Her clients included Microsoft Corp. and Walt Disney Co., but Miers was also busy in civic affairs. In 1985 she was chosen as the first female president of the Dallas Bar Assn. In 1992, she was selected the first female president of the State Bar of Texas.
While she was at the helm of the state bar, the American Bar Assn. endorsed the right to abortion as the law of the land -- a position she challenged, if only to complain that if the national bar was going to take a position on such a politically volatile issue, the entire membership should be allowed a voice in the matter.
Miers also served two years as a member of the Dallas City Council, from 1989 to 1991, a tumultuous period for what is now the nation’s ninth-largest city.
The city’s African American community, mostly concentrated in south Dallas, felt long relegated to second-class status. Blacks fought for, and won, a system of government known as the “14-1" system: 14 City Council members elected in districts and a mayor elected citywide.
Miers was one of the last council members under the old system, where all served at-large. It was a sensitive time in the city, and she was criticized as being aloof and combative. But Councilman Ron Natinsky said that was because she declined, unlike some on the council, to stake out a “radical” position.
“She is what she is,” Natinsky said. “She was one of those unseen, methodical forces that was not a headline-seeker. If you rattled off some of the names on the City Council during that time and then got to Harriet Miers, a lot of people would say: ‘Who?’ Yet she was actually a driving force in keeping the council going.”
By 1994 she had found a role that could not be overlooked: general counsel for the transition team of Gov.-elect George W. Bush. A year later he sent her to run the Texas Lottery Commission, a voluntary public service position where her job was to clean up its finances.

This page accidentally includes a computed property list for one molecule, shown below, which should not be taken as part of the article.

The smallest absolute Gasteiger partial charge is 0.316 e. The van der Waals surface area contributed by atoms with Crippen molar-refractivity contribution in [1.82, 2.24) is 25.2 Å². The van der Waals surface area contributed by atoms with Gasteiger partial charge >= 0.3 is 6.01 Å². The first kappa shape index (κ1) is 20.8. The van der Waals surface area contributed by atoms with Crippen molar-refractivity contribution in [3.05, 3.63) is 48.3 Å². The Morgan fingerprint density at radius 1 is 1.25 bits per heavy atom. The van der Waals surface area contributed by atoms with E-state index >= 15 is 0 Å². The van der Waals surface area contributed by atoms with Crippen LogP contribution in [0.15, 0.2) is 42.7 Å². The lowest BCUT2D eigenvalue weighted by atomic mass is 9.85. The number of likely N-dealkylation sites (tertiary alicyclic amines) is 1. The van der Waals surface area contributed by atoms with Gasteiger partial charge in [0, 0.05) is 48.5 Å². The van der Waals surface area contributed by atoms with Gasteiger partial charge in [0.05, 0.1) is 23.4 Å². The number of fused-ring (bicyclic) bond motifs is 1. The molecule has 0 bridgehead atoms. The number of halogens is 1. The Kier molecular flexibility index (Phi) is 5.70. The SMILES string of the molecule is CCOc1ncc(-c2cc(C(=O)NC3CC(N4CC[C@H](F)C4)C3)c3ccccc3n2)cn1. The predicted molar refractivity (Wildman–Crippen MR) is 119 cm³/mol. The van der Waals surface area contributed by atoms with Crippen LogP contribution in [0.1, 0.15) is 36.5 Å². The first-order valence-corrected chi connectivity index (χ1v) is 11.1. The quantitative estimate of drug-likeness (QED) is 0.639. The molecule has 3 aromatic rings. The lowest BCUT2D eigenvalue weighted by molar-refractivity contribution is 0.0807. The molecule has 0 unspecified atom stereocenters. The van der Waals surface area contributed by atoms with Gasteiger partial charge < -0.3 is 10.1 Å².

She stayed on for five years, and under her watch came a series of legal settlements, two fired executive directors, and lagging sales and public interest in the lottery. The lottery also became increasingly politicized during her reign, several Texas officials said.
In 1997 she led a campaign to fire Executive Director Nora Linares after it was revealed that Linares’ boyfriend had worked for the lottery’s primary contractor, known as Gtech. Linares was later exonerated, but not before she won a $750,000 settlement from Gtech.
Randall “Buck” Wood, the Austin lawyer who represented Linares, said the dispute over Linares’ tenure was as much about power as it was about Linares’ relationship with Gtech. Historically, the executive director had played the most prominent role in overseeing the lottery; Miers had sought to change that.
“Harriet wanted to run the Lottery Commission. Harriet likes to run everything she gets near,” Wood said. “She is very driven. She may be wrong, but she is never in doubt.... She is a control freak.”
When Bush was elected president in 2000, Miers was named his assistant and staff secretary. She read and approved virtually every piece of paper that crossed his desk. She later was promoted to assistant to the president and deputy chief of staff, and in February became White House counsel.
Now she must obtain Senate confirmation, and there looms the question of whether she will turn out to be a political disappointment for conservatives, like O’Connor or Justice David Souter, whom President George H.W. Bush nominated only to see moderate to liberal opinions from him.
Not likely, some White House veterans say.
“The first President Bush was relying on the assessments of others,” said Brad Berenson, who worked in the first Bush White House counsel’s office.
But this time, Berenson said, this President Bush “has worked with Harriet for more than a decade. He is relying on his own judgment and opinion.”
Serrano reported from Washington, Gold from Texas. Times staff writers David G. Savage and Maura Reynolds in Washington and Henry Weinstein in Los Angeles and researcher Lianne Hart in Houston contributed to this report.